Now that cider has started to regain its place in the American larder, it's time to learn some history.
The most important cider producing countries have developed different traditions and styles. For example, farmers in northern Spain may have been the first Europeans to cultivate apple trees, and more than a hundred small cider producers in the region make hard cider sold in corked wine bottles to local siderias, or cider bars. The region of Asturias produces more than 80% of Spain’s cider. Roughly half are classified as sweet and sparkling, and the other half are called sidra natural.
However, Basque cider developed in an entirely different tradition. Annually, in the first half of the year, Basque cider houses become party central. An astringent and funky style of cider flows freely, always served with food. Basque cider is paticularly dry and sour, sometimes akin to Belgian farmhouse brews in their funkiness.
Cider was made in England during the Roman Empire using local crab apples and culinary apples brought to the country by the Romans. During the 17th century, English landowners made efforts to improve cider apples so that the finished product would be more like wine. As a result, English cider is traditionally fermented to a high level of dryness, with strong acidity and between 5% and 10% alcohol by volume. Traditional English farmhouse cider is not only dry, but also still. Cider consumption in England has always been robust.
French cider tends to have lower alcohol content than English cider (between 2% and 5%ABV). Cider produced in and around Normandy in northwestern France retains more residual sweetness as a result of a traditional production process that also allows very slow fermentation, sometimes for as long as a year. French cider is frequently bottled in Champagne-style bottles with corks held in place by wire cages. Because cider in this region is bottled before fermentation is totally finished, it has a natural sweetness and higher levels of carbonation, although there are also still French ciders.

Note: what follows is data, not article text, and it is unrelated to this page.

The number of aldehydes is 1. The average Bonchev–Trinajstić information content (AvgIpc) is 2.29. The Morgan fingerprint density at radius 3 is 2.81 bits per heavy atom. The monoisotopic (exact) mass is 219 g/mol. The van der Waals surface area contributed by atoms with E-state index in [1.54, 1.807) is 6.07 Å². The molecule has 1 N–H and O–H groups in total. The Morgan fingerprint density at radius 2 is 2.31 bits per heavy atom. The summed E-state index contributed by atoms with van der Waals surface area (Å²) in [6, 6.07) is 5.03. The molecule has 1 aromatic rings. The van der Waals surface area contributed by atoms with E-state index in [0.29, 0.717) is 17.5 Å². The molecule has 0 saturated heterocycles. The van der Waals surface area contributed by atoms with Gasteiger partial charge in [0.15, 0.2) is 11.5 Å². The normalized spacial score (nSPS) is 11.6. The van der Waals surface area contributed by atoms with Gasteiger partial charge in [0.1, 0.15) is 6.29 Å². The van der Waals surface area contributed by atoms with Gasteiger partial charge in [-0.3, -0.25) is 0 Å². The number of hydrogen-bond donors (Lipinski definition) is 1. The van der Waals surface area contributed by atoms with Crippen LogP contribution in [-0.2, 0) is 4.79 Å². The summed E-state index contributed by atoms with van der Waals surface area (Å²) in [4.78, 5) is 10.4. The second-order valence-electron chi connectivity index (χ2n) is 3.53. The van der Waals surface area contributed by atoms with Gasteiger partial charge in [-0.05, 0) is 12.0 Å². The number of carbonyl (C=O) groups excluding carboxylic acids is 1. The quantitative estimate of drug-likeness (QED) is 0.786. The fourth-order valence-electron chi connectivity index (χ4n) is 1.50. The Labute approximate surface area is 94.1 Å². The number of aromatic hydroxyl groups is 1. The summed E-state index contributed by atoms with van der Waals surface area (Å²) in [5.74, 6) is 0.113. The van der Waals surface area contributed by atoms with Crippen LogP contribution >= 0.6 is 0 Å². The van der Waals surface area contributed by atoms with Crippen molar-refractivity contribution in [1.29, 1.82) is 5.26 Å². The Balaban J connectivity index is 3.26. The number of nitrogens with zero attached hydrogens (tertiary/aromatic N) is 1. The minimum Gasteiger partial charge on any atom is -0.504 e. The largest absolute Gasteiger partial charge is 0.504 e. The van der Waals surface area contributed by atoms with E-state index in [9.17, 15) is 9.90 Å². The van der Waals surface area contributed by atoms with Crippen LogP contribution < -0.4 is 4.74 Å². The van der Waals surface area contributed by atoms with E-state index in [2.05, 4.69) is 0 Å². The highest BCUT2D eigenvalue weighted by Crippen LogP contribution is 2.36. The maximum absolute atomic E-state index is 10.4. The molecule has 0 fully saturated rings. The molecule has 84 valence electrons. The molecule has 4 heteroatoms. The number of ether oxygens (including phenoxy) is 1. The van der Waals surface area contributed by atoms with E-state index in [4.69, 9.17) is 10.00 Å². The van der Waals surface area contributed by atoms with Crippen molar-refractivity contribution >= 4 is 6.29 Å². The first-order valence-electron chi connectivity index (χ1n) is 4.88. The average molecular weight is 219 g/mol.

Most apples in the United States are grown for dessert and culinary purposes, many too sweet for cider production because they lack tannin and acid. As the popularity of cider has increased, the demand for more cider apple varieties with higher tannin and astringency has as well. But generally speaking, American cider tends to be on the sweet side. American hard cider is defined not so much by styles but by the way it is produced. Larger companies tend to use apple juice concentrate, sugar, water and flavors, while craft cider is generally fermented from a wide variety of apples that are crushed during production. Be sure to jump on cider’s ever-increasing popularity, and consider creating cider pairing and tasting menus.